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How long does a Tesla tire change take?

The Tesla Flat Tire Process

One of the more peculiar things I discovered during the sales process for my tesla was that it doesn’t have a spare tire. This seems like a general trend across car manufactures, either shrinking their spares to sometimes comical sizes or eliminating them altogether. The weight and space savings are obvious but it did make me wonder what happens when you get a flat.

When I was investigating this before I got my car I couldn’t find a straightforward description of the process from an owners perspective, and instead pieced it together from forum posts and the like. I recently experienced my first flat and so can now speak from my own experience. This post is my attempt to help anyone else who is curious about how the process goes and what to expect.

1. The Flat

While driving along we started to receive low tire pressure warnings on the main dashboard. Initially these were just the regular “Low Pressure” warning that I’ve gotten a few times when I just need to top up a tire. So we added a bit of air to the tire in question and kept driving.

A few miles later the warning returned and now quickly escalated from ‘hey, one of your tires might need some air’ to ‘woah there, you need to pull over right now.

As soon as we safely could, we pulled the car over (in our case in a residential neighborhood). After a quick visual inspection the tire was definitely a full on flat now.

2. Roadside Service

As the car has no spare the next thing to do was to call Roadside Service. They answered right away and were able to lookup my account profile information from Caller ID, so we very quickly moved right to sending over help. The representative had a good balance of friendliness and directness.

He said the nearest tow service with a tire for me was about 30-60 minutes away and would be able to provide me with a loaner spare to get me moving again and the tow truck driver would then take my flat tire to my nearest Tesla service center for evaluation. He also then quite helpfully said that I should expect a call from him in around an hour to check that things were moving along.

The tow truck driver called and asked to confirm the tire size and specs for my vehicle. He also let me know that he couldn’t guarantee that the rim for the loaner spare would exactly match my other wheels (in my case it did but I appreciated the warning).

He arrived around 40 minutes later and proceeded to remove my flat tire and put on the loaner spare. He then took the broken tire with him and said he would drop it off with Tesla later that day, and then I should expect a call from Tesla with next steps for getting it fixed or replaced. From talking to him it sounded like Tesla had provided his tow truck company with a few spare tires that they cycle through as needed. He was efficient and helpful. The whole process took around 10 minutes.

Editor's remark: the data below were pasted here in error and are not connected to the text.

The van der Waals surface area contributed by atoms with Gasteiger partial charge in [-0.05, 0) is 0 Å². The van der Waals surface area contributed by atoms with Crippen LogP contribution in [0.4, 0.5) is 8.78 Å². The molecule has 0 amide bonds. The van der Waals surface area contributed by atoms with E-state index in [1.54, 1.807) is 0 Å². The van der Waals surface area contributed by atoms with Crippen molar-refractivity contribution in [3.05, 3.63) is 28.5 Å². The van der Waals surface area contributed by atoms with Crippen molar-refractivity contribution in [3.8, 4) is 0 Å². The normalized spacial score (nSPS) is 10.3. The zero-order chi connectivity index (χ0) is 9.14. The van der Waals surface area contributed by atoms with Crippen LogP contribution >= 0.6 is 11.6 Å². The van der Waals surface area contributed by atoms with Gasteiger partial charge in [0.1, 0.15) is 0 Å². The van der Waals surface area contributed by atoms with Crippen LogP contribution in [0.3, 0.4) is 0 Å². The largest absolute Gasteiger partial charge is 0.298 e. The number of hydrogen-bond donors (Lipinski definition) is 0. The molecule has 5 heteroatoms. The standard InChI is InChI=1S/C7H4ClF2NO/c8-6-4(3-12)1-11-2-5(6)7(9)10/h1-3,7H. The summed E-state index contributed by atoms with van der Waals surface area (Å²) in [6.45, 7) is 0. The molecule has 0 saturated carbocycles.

Before he took away the old tire I was able to locate the source of my trouble…I’m no mechanic but I’m pretty sure this isn’t good:

3. The Loaner Spare

The same customer service representative from Roadside Service called me back to make sure everything had worked out correctly. He also sent over a simple document for me to e-sign regarding the loaner spare. Basically a general waiver of liability and an agreement that I’d bring back the tire to Tesla within 3 business days (or later if mutually agreed to).

So basically rather than carrying a spare in my truck, when I needed one it was delivered to me on the side of the road and I could then use it until a proper replacement could be arranged. The tire I got was a full size regular tire, and didn’t have any use restrictions. There was no cost for either the roadside service or loaner spare (though I think that after my car is beyond a certain age their might be).

The only downside of the loaner spare was that the tire pressure system wasn’t connected to it so I had this warning every time I drove until it was replaced.

4. The Replacement

I got a text message from Tesla service later that day after the tow truck driver delivered the tire to them.

First, let me say how much I loved that this was a text and not a phone call. While a bit silly I really loved that I could handle the entire process of scheduling the replacement over text message. That way I could just pick up the conversation as I was free and didn’t feel like it intruded into my day very much.

As I’d guessed when I saw that big chunk of metal sticking out of my tire I was told that I needed a new tire and that the cost for the replacement would be $350. Which is a bit higher than I may have hoped for, but certainly not unreasonable. I was able to authorize the work to begin changing the tire on my rim and schedule a time for me to drop in to have it put on. This ended up being 5 days after I got the flat because that worked best for me.

I brought my car in and they replaced the tire, reset the tire pressure monitoring system and gave it a good wash. The appointment was quoted at around an hour, but ended up more like 2 hours.

General observations

This happened to me in probably one of the more ideal circumstances. We were driving on quiet roads and were able to pull over into a neighborhood. The nearest Telsa Service center is only 10 miles away and the tow truck was within an hour. I’d expect that if this had happened to me out on the highway, in the middle of nowhere things would have been a bit more tricky or at least taken much longer. But hopefully the general process would follow the same smooth progression.

Overall, I was very pleased with the process. The lack of spare had given me a bit of pause when we were first considering the car but this process went off without a hitch and was about as painless as I could hope for given the circumstances. In a funny way it is slightly liberating to not have a spare in the trunk, so no matter what happens I have to call for professional help. This mean I’m never having to put myself in a potentially awkward or dangerous situation roadside.

October 10 th , 2017 David Smith David Smith

Copyright © 2023 — David Smith All Rights Reserved.